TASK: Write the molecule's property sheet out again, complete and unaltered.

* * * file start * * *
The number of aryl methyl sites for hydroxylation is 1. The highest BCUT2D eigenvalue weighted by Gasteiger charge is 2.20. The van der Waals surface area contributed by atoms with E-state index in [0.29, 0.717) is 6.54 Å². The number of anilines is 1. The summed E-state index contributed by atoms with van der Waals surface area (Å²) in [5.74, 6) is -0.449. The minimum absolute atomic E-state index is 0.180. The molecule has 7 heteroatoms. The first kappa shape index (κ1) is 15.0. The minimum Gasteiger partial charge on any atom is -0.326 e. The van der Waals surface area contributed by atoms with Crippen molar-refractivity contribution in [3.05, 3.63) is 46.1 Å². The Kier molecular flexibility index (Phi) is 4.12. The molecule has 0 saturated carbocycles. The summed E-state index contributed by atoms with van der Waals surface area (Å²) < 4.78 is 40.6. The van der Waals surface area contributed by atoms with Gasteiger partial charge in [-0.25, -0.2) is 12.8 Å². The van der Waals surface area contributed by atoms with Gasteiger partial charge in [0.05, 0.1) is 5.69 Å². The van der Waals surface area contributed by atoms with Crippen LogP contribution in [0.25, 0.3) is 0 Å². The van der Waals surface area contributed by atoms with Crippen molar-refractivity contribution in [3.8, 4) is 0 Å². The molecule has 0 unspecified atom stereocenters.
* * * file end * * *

The number of aryl methyl sites for hydroxylation is 1. The highest BCUT2D eigenvalue weighted by Gasteiger charge is 2.20. The van der Waals surface area contributed by atoms with E-state index in [0.29, 0.717) is 6.54 Å². The number of anilines is 1. The summed E-state index contributed by atoms with van der Waals surface area (Å²) in [5.74, 6) is -0.449. The minimum absolute atomic E-state index is 0.180. The molecule has 7 heteroatoms. The first kappa shape index (κ1) is 15.0. The minimum Gasteiger partial charge on any atom is -0.326 e. The van der Waals surface area contributed by atoms with Crippen molar-refractivity contribution in [3.05, 3.63) is 46.1 Å². The Kier molecular flexibility index (Phi) is 4.12. The molecule has 0 saturated carbocycles. The summed E-state index contributed by atoms with van der Waals surface area (Å²) < 4.78 is 40.6. The van der Waals surface area contributed by atoms with Gasteiger partial charge in [-0.25, -0.2) is 12.8 Å². The van der Waals surface area contributed by atoms with Gasteiger partial charge in [0.05, 0.1) is 5.69 Å². The van der Waals surface area contributed by atoms with Crippen LogP contribution in [0.25, 0.3) is 0 Å². The van der Waals surface area contributed by atoms with Crippen molar-refractivity contribution in [3.8, 4) is 0 Å². The molecule has 0 unspecified atom stereocenters.